What The Experts Say
The reality is, high school and college students (and nowadays way too many middle school students) are having sex. Here’s what we know about kids before they go to college:

  • 46% of 15-19-year-olds in the U.S. have had sex (at least once)

  • Most young people have sex for the first time at about age 17

  • By the time students reach age 19, 7 in 10 have engaged in sexual intercourse

Note: These numbers only concern intercourse, not sexual activities like oral sex which have significantly higher occurrences. (Thanks, President Clinton.) It’s safe to say that sexual activity increases throughout the teen years.

But what about kids who are actually in college? This report on casual sex, the conglomerate work of the University of Tennessee and Queens University, found that casual sex occurred more often between “friends” than it did with strangers. (What kind of a friend? Perhaps a roommate-sort-of-friend?) Many of you are familiar with the emergence of the term “hooking up.” Consequently, females who had a history of casual sex more often report “depressive symptoms.”

In an admittedly “unscientific” survey, I polled college campus pastors across the Southeast, who represent several different denominations. Here are some observations and predictions from people who really know college kids. None of them were serving on a campus that offers this option, and most of them thought it could evolve into a problem that would mean more work for them, especially in the realm of counseling. They also reported that RA’s routinely griped about the “coed floors” (coed dorms, gender split rooms) being the rowdiest floors in the dorm.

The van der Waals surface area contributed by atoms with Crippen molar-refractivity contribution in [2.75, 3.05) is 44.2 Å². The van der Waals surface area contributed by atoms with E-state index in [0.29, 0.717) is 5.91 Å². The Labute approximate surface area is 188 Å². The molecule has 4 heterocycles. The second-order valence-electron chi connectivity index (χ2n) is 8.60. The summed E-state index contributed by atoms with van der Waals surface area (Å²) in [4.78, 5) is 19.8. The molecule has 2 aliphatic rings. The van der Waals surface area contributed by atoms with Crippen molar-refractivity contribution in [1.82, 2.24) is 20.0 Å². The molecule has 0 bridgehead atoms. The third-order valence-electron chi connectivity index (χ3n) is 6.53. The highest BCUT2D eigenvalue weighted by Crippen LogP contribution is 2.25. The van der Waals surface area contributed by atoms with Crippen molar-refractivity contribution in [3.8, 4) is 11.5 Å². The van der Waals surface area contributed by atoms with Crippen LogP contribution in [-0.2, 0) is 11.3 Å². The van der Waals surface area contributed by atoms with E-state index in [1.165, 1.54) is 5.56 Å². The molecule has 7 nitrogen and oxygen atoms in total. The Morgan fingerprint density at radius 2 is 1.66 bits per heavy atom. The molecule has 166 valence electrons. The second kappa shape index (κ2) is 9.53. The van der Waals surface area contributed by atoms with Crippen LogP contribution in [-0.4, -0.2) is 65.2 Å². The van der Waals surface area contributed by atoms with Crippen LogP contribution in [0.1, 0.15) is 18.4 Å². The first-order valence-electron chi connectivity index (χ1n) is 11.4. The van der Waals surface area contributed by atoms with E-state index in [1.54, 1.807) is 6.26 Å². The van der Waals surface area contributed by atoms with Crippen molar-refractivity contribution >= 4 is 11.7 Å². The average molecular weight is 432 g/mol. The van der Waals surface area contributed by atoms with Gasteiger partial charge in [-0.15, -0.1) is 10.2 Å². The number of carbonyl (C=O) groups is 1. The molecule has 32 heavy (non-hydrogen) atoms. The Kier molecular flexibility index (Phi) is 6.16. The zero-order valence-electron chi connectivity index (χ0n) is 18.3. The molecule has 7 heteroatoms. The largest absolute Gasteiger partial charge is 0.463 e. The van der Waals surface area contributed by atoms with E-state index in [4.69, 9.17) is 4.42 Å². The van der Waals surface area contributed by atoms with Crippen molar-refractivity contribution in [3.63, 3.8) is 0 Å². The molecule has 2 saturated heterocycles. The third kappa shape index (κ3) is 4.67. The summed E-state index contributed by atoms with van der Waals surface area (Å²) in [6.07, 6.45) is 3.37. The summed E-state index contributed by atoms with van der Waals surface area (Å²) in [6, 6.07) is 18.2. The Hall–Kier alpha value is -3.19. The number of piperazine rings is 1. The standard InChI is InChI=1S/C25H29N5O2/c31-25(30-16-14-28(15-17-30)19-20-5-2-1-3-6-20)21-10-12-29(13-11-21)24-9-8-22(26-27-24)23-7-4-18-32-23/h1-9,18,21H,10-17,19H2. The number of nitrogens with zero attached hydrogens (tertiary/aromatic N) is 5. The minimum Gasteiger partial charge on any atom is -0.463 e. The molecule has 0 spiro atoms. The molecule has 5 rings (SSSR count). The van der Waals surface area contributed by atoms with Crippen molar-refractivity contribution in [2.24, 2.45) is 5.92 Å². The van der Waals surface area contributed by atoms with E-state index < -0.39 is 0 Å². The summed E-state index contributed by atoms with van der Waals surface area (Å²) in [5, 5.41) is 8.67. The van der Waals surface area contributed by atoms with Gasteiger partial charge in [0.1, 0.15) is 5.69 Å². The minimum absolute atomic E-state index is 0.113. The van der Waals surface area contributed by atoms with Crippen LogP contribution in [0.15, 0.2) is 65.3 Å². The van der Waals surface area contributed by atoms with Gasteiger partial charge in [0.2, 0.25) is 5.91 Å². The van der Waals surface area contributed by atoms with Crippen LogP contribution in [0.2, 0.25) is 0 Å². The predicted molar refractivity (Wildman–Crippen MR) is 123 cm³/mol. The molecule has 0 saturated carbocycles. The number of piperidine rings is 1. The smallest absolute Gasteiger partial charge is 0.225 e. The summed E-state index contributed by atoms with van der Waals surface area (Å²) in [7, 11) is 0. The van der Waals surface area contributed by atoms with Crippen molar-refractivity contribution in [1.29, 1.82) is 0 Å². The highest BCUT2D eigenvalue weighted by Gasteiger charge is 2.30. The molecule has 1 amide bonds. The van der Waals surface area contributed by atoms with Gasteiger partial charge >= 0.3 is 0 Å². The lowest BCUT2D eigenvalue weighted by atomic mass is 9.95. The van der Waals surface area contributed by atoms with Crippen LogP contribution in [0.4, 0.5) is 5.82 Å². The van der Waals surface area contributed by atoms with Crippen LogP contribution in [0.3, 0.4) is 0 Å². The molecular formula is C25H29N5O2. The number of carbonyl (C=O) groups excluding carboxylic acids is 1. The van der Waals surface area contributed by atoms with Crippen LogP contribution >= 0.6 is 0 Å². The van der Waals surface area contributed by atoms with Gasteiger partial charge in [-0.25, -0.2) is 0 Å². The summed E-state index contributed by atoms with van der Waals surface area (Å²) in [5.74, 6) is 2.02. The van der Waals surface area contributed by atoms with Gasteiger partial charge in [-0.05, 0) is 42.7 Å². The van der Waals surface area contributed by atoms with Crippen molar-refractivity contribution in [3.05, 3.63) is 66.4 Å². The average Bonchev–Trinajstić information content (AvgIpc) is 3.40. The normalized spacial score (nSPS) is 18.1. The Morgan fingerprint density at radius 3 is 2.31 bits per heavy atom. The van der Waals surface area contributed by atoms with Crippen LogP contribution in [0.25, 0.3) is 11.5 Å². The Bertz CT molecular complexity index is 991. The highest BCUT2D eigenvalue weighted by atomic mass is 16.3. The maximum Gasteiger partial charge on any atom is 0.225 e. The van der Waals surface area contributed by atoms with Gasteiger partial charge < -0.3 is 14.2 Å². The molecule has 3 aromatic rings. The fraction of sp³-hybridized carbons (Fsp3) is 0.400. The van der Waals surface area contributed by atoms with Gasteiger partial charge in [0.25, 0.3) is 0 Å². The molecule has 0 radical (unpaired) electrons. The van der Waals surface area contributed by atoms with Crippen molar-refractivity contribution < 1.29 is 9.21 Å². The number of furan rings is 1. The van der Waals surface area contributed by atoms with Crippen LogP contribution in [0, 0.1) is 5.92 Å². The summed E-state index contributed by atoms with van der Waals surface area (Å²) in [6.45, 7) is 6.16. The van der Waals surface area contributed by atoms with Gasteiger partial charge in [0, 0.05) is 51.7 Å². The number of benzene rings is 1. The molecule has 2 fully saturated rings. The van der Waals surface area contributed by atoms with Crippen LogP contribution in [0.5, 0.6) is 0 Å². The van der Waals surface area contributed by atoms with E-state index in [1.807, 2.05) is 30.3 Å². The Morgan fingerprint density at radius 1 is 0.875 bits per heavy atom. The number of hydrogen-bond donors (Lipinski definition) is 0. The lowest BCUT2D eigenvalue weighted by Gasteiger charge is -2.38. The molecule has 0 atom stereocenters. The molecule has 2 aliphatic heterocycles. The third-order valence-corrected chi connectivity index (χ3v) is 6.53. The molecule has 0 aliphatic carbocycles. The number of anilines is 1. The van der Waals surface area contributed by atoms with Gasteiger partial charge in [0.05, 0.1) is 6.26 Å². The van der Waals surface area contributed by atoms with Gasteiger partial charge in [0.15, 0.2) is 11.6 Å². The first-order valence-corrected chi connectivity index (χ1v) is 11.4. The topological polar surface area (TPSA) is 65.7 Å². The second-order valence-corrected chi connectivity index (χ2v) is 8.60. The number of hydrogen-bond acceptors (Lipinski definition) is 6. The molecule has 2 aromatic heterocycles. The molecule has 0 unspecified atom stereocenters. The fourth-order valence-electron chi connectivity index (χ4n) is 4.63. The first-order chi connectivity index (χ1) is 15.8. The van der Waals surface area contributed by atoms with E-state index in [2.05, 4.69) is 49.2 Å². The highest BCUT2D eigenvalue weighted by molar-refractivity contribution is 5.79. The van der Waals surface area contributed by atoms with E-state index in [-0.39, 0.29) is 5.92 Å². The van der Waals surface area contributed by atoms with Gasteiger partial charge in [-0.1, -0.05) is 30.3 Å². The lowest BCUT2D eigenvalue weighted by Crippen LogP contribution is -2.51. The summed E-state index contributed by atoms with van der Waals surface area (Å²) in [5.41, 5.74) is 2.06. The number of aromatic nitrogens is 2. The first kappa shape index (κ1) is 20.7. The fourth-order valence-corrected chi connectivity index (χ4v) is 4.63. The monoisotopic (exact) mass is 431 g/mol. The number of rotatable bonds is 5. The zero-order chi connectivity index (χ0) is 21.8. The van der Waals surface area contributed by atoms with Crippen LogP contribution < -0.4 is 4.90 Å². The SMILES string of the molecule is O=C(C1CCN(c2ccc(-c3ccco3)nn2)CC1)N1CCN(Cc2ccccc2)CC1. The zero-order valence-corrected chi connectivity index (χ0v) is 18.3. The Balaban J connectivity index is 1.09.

Understanding the big need for companionship prompted one college pastor to wisely say, “Emotional intimacy wants to be acted out physically. Sharing a room is very intimate. Though they may just be friends, I think temptation would be very great.”

What Are We Gonna Say When Students Ask Us?
We shouldn’t wait to have conversations with our middle and high school students about the typical college life experiences. The negative and highly critical flak they take for their faith is often enough of a burden for them to bear. (Check out this Podcast #12 from TheSource4YM.com for some great ways to change this.) Topping that off with these sorts of temptations may push our students even closer to trouble.

Engage students in open and unassuming conversation. Don’t be surprised if they gravitate to the idea of having a different-sex roommate in college…it sounds appealing at first. But don’t forget to share with them what the Bible calls living “above reproach,” and “fleeing sexual immorality,” to see what they believe.

It’s precisely these kinds of events in life that make raising godly teenagers that much more difficult. Continue to drudge through these kinds of questions that teens face. It really is worth the time and effort. Thanks again for doing all that you do that makes such a difference!


David R. Smith David R. Smith is a 15-year youth ministry veteran who helps youth workers and parents through his writing, training, and speaking. David specializes in sharing the gospel, and equipping others do the same. He co-authored his first book this year, Ministry By Teenagers. David provides free resources to anyone who works with teenagers on his website, DavidRSmith.org. David resides with his wife and son in Tampa, Florida.